Because the cancer has spread to her bones, she is often in significant pain and is not able to work, so she stays home with her son and lives off support from a combination of sources—welfare/Medicaid for her and her son, plus her father and I pay 100 percent of her rent and utilities and have furnished her apartment. We moved her into this apartment, five minutes from us, so that we could be there to help with our grandson whenever she needs it. We are now renovating our home to accommodate her and our grandson. But lately things are falling apart. For example: once, after our grandson spent the night with us, his mother called in in the morning to let me know that she had been drinking that night and “was not ready” for us to bring him back yet. (She has had issues with alcohol and substances in the past.) She was devastated and remorseful about the slip off the wagon, but I felt a loss of trust in her. We also argued via text the rest of that day, which only made matters worse. She complained that no one was “there for” her, that no one cares, that we don’t regularly check in with her with calls or messages. My husband and I are extremely busy. We never “check in” with anyone, but all our friends and family know that if they reach out and ask for help, we’ll be there without delay. She knows this too! I feel unappreciated, to say the least. Since she has no job or income, I find it particularly outrageous that she is not properly grateful for all we have given her (not only the apartment, but also her internet, cell phone plan and her fancy iphone. I even built her bed with my own hands, hung her blinds, etc. I cannot be expected to be there for every need she has. Her dad and I run our own business, and we work hard to be able to afford the kind of life we have (one where we can afford to help her as we do without batting an eye!). Are we really expected to be there to provide 100 percent of her emotional support as well? She’s a grown woman. Shouldn’t she be finding this support from friends? (She even has a therapist, with whom it seems she is not very open.)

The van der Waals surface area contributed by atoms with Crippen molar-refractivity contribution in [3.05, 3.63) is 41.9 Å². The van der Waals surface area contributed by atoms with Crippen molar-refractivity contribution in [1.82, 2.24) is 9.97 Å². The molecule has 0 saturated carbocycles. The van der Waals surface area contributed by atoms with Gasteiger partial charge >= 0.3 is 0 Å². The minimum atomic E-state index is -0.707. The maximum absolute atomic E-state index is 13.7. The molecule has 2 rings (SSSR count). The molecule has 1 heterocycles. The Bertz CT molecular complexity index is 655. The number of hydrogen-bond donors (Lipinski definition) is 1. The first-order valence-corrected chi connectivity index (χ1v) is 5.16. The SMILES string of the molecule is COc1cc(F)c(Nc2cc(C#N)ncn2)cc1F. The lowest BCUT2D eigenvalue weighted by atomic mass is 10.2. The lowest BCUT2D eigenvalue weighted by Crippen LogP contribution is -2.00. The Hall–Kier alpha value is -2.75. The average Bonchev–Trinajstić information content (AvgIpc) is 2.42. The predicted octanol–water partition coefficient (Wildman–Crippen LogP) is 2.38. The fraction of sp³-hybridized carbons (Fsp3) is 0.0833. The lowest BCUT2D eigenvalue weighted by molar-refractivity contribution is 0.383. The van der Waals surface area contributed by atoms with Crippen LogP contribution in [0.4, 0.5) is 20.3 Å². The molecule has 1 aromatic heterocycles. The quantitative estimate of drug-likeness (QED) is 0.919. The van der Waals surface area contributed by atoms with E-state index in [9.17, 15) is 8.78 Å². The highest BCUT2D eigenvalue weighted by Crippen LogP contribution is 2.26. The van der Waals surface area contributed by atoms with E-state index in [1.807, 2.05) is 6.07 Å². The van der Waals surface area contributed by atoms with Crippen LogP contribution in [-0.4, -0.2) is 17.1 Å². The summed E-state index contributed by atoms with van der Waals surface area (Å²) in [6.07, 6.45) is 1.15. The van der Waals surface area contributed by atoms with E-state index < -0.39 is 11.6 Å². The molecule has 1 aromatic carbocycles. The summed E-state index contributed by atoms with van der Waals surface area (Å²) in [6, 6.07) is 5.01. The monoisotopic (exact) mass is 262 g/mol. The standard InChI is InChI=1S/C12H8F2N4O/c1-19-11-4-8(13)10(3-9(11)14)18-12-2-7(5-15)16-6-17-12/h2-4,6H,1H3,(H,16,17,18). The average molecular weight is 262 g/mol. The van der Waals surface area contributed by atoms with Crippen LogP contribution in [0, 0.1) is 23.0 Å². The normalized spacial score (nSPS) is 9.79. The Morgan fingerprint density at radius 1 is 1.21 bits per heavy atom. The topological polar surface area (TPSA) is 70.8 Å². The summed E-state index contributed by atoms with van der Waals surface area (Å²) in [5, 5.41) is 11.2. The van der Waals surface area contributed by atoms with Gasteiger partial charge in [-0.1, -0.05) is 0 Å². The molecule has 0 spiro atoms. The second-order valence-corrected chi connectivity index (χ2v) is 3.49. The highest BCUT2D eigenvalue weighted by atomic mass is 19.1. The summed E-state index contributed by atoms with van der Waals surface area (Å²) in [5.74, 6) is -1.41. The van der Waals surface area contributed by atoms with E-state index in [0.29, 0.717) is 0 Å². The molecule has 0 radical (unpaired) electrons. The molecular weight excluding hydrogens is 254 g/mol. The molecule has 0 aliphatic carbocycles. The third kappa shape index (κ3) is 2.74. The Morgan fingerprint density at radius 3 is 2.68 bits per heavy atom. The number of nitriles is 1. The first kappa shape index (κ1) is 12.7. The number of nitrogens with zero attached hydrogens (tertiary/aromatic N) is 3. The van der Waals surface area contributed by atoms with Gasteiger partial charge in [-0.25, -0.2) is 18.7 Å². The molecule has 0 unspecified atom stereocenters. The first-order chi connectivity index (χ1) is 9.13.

These last few months things have been even more challenging. On Halloween, she didn’t tell us until the last minute that her son was not going to wear the costume we’d bought him but a different one that she’d picked out—and then they didn’t show up to our house for trick-or-treating as we had expected. I was very sad but told myself, “Hey, it’s her son, she has the right to do her own thing, no big deal.” But the next month, when we wanted to celebrate our grandson’s birthday (which fell this year on Thanksgiving day) early, because were going out of town for Thanksgiving, she said no, insisting on having his birthday party while we were away. Then came Christmas. We always celebrate on Christmas day—which she knows—but this year when we saw them briefly on Christmas Eve at a whole-family gathering, she told us they were going to “someone else’s” house for Christmas day. I was hurt and angry and told her they could just drop by sometime to pick up their presents, and we quickly left.